A person riding a bicycle on Juanita Drive in Kirkland died Friday afternoon after a truck struck him from behind before crashing into a utility pole. It does not appear the 18-year-old driver was using a cell phone or impaired by drugs or alcohol at the time of the incident, according to police.
The victim’s name has not yet been released, but police said he was in his 40s or 50s, according to the Seattle Times.
He was riding north around 3:45 p.m. on NE Juanita Drive near 86th Ave NE, part of the popular Lake Washington Loop bicycle route.
Condolences to his friends and family.
UPDATE 7/25: The victim has been identified as John Przychodzen, 49, according to Detective O’Neil from the Kirkland Police Department. The investigation will not be completed until next week, but police still do not suspect drugs, alcohol or cell phone use were involved.
“It might have been a freak tragic accident,” said O’Neil.
4 responses to “Person cycling in Kirkland dies after truck strikes him from behind”
Terrible. For a rider who fell with miles ahead. For the family and friends who have lost a loved one. And for an 18 year who has to carry this for the rest of his life, whether he was at fault or not.
I rode this way Thursday evening and was thinking that the drivers were being unusually courteous and attentive. But it doesn’t take more than one careless moment. Be safe, all.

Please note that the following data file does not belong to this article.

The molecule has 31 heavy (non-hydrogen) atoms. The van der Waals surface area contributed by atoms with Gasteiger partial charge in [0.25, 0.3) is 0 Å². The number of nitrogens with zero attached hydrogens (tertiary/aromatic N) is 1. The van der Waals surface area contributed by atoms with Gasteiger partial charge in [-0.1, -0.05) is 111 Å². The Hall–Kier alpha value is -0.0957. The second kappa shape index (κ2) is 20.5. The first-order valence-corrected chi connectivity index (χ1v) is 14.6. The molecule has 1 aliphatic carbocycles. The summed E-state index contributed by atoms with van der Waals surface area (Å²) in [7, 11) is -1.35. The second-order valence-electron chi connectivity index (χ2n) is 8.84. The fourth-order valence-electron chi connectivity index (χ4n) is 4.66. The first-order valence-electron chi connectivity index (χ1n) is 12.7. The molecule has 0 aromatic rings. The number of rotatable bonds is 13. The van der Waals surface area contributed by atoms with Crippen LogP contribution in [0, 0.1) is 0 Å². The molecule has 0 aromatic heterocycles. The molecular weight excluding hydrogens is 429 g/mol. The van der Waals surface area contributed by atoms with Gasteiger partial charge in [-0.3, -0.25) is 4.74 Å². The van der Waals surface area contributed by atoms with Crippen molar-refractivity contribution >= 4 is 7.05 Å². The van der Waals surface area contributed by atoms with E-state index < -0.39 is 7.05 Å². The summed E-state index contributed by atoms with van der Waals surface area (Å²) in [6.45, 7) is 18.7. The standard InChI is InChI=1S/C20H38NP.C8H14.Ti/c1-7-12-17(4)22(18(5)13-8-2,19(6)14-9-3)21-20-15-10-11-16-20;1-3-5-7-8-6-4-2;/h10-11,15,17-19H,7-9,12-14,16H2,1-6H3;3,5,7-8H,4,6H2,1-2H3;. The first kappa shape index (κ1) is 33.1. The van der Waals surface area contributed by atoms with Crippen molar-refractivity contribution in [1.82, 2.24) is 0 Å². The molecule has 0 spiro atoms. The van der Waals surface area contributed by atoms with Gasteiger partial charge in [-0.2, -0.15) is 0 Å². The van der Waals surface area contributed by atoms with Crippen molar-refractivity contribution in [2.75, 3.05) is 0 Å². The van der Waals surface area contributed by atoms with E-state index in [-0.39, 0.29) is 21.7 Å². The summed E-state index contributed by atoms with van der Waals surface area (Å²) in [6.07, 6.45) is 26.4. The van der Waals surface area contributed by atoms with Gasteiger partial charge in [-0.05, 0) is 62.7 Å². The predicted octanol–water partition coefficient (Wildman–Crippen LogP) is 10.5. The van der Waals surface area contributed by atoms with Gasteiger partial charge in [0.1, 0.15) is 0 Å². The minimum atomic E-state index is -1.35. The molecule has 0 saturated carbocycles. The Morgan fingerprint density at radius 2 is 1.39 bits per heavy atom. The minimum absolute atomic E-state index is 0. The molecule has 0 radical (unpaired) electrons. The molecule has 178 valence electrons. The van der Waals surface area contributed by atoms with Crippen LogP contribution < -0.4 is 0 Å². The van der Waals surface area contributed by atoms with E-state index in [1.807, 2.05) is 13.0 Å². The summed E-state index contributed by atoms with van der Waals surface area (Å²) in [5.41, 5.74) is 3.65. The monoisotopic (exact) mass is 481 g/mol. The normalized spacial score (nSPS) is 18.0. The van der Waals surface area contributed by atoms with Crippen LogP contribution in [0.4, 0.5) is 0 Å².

I agree with Jim. It only takes one careless moment — whether you are the one behind the wheel of an automobile or the one behind the handle bars of a bike. It’s moments like these we should all remind ourselves of when out riding.
maybe Kirkland will extend bike lanes along all commuter roads instead of halfway, and only on one side of a road. so frustrating for both bikers and drivers at the same time. My heart goes out to the familys on both sides of this horrible accident. Jim is 100% right.
“Freak accident”? There are few true freak accidents – when a tree falls on you on a nice day, that is a freak accident. When a car runs over a cyclist, it is mistake, not an accident. The things that contribute to cyclist deaths – too much speed, too much alcohol, lack of attention, lack of experience, lack of road or automobile maintenance, lack of cycling infrastructure – these are not freak occurrences. They are the direct result of choices made by individuals and by the community that crystalize in one instance that kills somebody.